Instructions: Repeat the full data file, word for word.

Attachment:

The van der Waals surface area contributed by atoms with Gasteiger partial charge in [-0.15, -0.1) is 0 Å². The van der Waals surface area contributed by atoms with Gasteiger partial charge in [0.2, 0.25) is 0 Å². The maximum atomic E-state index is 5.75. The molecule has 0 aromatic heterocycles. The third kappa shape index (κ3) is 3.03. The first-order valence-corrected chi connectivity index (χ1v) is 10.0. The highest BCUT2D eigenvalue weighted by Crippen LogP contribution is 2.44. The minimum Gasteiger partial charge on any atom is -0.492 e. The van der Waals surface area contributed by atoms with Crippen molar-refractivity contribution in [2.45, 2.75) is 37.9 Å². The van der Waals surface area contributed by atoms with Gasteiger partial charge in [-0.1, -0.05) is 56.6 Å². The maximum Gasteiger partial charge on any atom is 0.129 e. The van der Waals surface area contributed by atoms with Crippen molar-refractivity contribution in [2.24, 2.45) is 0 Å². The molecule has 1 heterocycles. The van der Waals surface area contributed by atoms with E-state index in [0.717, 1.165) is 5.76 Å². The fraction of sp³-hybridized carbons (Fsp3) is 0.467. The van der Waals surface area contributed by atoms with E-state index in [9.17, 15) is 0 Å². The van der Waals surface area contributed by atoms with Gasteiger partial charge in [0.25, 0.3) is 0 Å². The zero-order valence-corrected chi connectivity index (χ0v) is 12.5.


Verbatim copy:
The van der Waals surface area contributed by atoms with Gasteiger partial charge in [-0.15, -0.1) is 0 Å². The van der Waals surface area contributed by atoms with Gasteiger partial charge in [0.2, 0.25) is 0 Å². The maximum atomic E-state index is 5.75. The molecule has 0 aromatic heterocycles. The third kappa shape index (κ3) is 3.03. The first-order valence-corrected chi connectivity index (χ1v) is 10.0. The highest BCUT2D eigenvalue weighted by Crippen LogP contribution is 2.44. The minimum Gasteiger partial charge on any atom is -0.492 e. The van der Waals surface area contributed by atoms with Crippen molar-refractivity contribution in [2.45, 2.75) is 37.9 Å². The van der Waals surface area contributed by atoms with Gasteiger partial charge in [-0.1, -0.05) is 56.6 Å². The maximum Gasteiger partial charge on any atom is 0.129 e. The van der Waals surface area contributed by atoms with Crippen molar-refractivity contribution in [2.24, 2.45) is 0 Å². The molecule has 1 heterocycles. The van der Waals surface area contributed by atoms with E-state index in [0.717, 1.165) is 5.76 Å². The fraction of sp³-hybridized carbons (Fsp3) is 0.467. The van der Waals surface area contributed by atoms with E-state index in [9.17, 15) is 0 Å². The van der Waals surface area contributed by atoms with Gasteiger partial charge in [0.25, 0.3) is 0 Å². The zero-order valence-corrected chi connectivity index (χ0v) is 12.5.